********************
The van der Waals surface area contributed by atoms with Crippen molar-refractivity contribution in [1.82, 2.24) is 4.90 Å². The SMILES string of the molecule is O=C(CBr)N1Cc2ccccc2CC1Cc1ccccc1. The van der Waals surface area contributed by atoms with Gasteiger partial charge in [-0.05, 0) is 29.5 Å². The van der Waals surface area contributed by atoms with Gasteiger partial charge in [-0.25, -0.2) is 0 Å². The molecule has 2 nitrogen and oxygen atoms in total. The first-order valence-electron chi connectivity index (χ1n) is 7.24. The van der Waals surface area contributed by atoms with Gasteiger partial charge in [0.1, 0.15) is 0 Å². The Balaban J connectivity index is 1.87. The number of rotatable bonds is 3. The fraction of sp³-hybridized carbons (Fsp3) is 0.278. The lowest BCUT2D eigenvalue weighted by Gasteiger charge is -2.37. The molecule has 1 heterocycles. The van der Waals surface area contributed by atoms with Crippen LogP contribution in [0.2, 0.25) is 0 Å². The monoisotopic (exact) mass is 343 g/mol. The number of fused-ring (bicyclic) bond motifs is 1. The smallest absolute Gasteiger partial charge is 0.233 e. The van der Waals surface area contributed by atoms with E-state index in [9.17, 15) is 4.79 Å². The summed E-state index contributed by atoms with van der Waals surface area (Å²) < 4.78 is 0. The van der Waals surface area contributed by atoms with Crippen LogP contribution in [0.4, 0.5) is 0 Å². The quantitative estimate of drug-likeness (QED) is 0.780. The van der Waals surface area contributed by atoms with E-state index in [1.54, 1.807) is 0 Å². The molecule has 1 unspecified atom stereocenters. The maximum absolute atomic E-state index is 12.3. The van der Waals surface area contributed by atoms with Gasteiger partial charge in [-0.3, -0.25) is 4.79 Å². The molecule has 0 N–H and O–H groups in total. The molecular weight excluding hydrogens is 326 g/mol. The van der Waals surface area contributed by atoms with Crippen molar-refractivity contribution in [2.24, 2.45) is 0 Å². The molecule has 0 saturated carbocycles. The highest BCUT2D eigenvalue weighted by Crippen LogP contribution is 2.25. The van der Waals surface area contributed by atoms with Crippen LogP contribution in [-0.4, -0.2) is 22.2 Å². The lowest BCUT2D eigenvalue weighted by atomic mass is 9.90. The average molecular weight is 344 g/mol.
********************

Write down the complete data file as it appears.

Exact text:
The van der Waals surface area contributed by atoms with Crippen molar-refractivity contribution in [1.82, 2.24) is 4.90 Å². The SMILES string of the molecule is O=C(CBr)N1Cc2ccccc2CC1Cc1ccccc1. The van der Waals surface area contributed by atoms with Gasteiger partial charge in [-0.05, 0) is 29.5 Å². The van der Waals surface area contributed by atoms with Gasteiger partial charge in [-0.25, -0.2) is 0 Å². The molecule has 2 nitrogen and oxygen atoms in total. The first-order valence-electron chi connectivity index (χ1n) is 7.24. The van der Waals surface area contributed by atoms with Gasteiger partial charge in [0.1, 0.15) is 0 Å². The Balaban J connectivity index is 1.87. The number of rotatable bonds is 3. The fraction of sp³-hybridized carbons (Fsp3) is 0.278. The lowest BCUT2D eigenvalue weighted by Gasteiger charge is -2.37. The molecule has 1 heterocycles. The van der Waals surface area contributed by atoms with Crippen LogP contribution in [0.2, 0.25) is 0 Å². The monoisotopic (exact) mass is 343 g/mol. The number of fused-ring (bicyclic) bond motifs is 1. The smallest absolute Gasteiger partial charge is 0.233 e. The van der Waals surface area contributed by atoms with E-state index in [9.17, 15) is 4.79 Å². The summed E-state index contributed by atoms with van der Waals surface area (Å²) < 4.78 is 0. The van der Waals surface area contributed by atoms with Crippen LogP contribution in [0.4, 0.5) is 0 Å². The quantitative estimate of drug-likeness (QED) is 0.780. The van der Waals surface area contributed by atoms with E-state index in [1.54, 1.807) is 0 Å². The molecule has 1 unspecified atom stereocenters. The maximum absolute atomic E-state index is 12.3. The van der Waals surface area contributed by atoms with Gasteiger partial charge in [-0.3, -0.25) is 4.79 Å². The molecule has 0 N–H and O–H groups in total. The molecular weight excluding hydrogens is 326 g/mol. The van der Waals surface area contributed by atoms with Crippen molar-refractivity contribution in [2.24, 2.45) is 0 Å². The molecule has 0 saturated carbocycles. The highest BCUT2D eigenvalue weighted by Crippen LogP contribution is 2.25. The van der Waals surface area contributed by atoms with Crippen LogP contribution in [-0.4, -0.2) is 22.2 Å². The lowest BCUT2D eigenvalue weighted by atomic mass is 9.90. The average molecular weight is 344 g/mol.